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Policing waterways for invasives

Published (5/20/2011)
By Sue Hegarty
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If you plan on getting onto Minnesota waters this summer, you may want to follow proposed legislation that would affect your use of water-related equipment besides boats.

HF1097/ SF1115* is intended to help stop the spread of zebra mussels and other aquatic invasive species by requiring people to drain water, remove plugs and open valves before leaving the water.

A conference committee approved details of the omnibus environment policy bill May 17, which now goes back to the House and Senate for consideration.

“I think this is incredibly important to get a handle on this as quickly as possible,” said Rep. Connie Doepke (R-Orono), who lives near Lake Minnetonka.

Sponsored by Rep. Denny McNamara (R-Hastings) and Sen. Bill Ingebrigtsen (R-Alexandria), the bill would also require watercraft operators to obtain and display a decal on their canoe, motorized boat or other watercraft. The free decal would outline the new regulations and would be available when owners register their watercraft, which is once every three years. After Aug. 1, 2014, violations would become a petty misdemeanor.

The Department of Natural Resources would train conservation officers and others to operate inspection stations near boat ramps. Inspectors would be allowed to visually and physically inspect water-related equipment to determine whether aquatic invasive species, aquatic plants or water remains. If a person transporting the equipment refuses to take corrective action or fails to comply with an order the violation could be reported to a conservation officer or other licensed peace officer.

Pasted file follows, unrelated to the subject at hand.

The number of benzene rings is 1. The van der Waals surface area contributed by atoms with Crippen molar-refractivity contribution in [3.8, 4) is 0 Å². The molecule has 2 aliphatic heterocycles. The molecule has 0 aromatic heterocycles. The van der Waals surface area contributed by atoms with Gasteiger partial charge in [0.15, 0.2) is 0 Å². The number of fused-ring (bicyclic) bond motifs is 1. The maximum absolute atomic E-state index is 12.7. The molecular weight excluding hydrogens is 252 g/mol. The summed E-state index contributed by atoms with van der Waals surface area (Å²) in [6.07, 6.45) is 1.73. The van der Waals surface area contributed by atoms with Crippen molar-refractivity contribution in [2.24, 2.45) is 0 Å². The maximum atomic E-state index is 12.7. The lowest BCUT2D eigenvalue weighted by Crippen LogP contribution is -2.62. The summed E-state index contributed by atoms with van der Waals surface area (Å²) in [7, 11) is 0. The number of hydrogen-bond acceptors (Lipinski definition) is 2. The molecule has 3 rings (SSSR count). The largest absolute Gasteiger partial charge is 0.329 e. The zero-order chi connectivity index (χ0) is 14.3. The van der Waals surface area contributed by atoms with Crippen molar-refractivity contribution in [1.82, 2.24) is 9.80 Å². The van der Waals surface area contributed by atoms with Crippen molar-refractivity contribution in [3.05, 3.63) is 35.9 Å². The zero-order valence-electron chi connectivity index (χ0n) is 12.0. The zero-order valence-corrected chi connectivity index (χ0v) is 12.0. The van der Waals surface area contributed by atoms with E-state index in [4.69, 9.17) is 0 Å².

Also included in the bill is HF716, sponsored by Rep. Bob Gunther (R-Fairmont), which would not require an automatic environmental assessment worksheet for the construction or expansion of some ethanol plants. An environmental assessment worksheet outlines basic facts necessary to determine whether an environmental impact statement is required for a proposed project.

Also, residents near a proposed state project could find a more difficult time petitioning for an EAW. Under an amendment added by Rep. Dan Fabian (R-Roseau), the number of signatures required to petition for an EAW would increase from 25 to 100 individuals who reside or own property in the county or an adjoining county where the proposed project would be located. In conference committee, Sen. Paul Gazelka (R-Brainerd) unsuccessfully tried to decrease the number to 75, saying it may be too difficult to get 100 signatures in some rural areas.

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